India has so far been using space only for scientific purposes and as a part of certain space conventions, India is currently severely constrained and is therefore acting very much within its permitted limits as far as technological developments are concerned.

As a legal professional who is enthusiastic about technology, how do you think technology will affect/change the legal system in the future?

I would like to drive your attention towards a book authored by Klaus Schwab titled ‘Fourth Industrial Revolution’. The first revolution was in the field of agriculture. Then came the industrial revolution. The third one was the digital revolution and if one was to go by the book, it currently is the era of technological revolution. In the book, he talks about the tipping points where a company’s director would one day be a robot, where implants in the human body would diagnose issues and prescribe necessary medication, etc. Technology is therefore well capable of ruling the future. Artificial intelligence systems with cognitive skills that can think like humans are in the making. This will bring about drastic changes in the legal field. One can even say that it has already begun. AI robots that can give legal opinions, make arguments and predictions and scrutinize documents will soon penetrate the markets. Artificial intelligence is therefore definitely the next big thing.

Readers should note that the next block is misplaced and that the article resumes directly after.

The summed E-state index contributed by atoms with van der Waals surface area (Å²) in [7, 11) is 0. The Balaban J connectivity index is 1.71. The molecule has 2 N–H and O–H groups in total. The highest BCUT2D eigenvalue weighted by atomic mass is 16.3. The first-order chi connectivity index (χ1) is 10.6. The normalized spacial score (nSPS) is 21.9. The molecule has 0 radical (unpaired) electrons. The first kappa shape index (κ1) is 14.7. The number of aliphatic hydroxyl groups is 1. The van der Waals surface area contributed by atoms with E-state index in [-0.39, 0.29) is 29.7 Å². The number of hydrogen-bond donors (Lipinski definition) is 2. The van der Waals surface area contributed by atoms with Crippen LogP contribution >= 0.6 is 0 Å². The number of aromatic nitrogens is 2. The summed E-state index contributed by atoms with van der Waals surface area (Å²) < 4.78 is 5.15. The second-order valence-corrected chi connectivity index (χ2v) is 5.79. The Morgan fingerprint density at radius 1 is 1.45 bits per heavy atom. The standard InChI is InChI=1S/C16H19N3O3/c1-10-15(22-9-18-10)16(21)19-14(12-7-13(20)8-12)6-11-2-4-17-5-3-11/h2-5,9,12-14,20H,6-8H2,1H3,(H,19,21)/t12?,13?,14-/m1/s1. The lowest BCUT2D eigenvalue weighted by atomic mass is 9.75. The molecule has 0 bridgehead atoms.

What will be the effect of technology on the Indian legal system?

It will have similar impacts on India too. Artificial intelligence will soon be put into use. Robots that can give quick and efficient legal opinions better than humans. They will be able to provide authentic legal opinions that are on par with judgements. In fact, artificial intelligence will grow in such a manner that it will soon even replace in-house counsels.

How will Artificial Intelligence affect regular court practice?

It will not affect regular court practice as such. It will however help increase the efficiency of the system. For example, if instead of spending hours and hours on research, we refer the problem to a robot, it will give us an immediate and accurate answer. If we need to frame a question of law, it will do that too accurately. This way we can save a lot of time and work. For example in America, Lexis Nexis has a program that reads necessary documents and predicts the judgement according to the judge concerned. It also helps to study the behaviour of judge and pattern of orders.

What do you think about the morality issue that comes with such predictive software systems?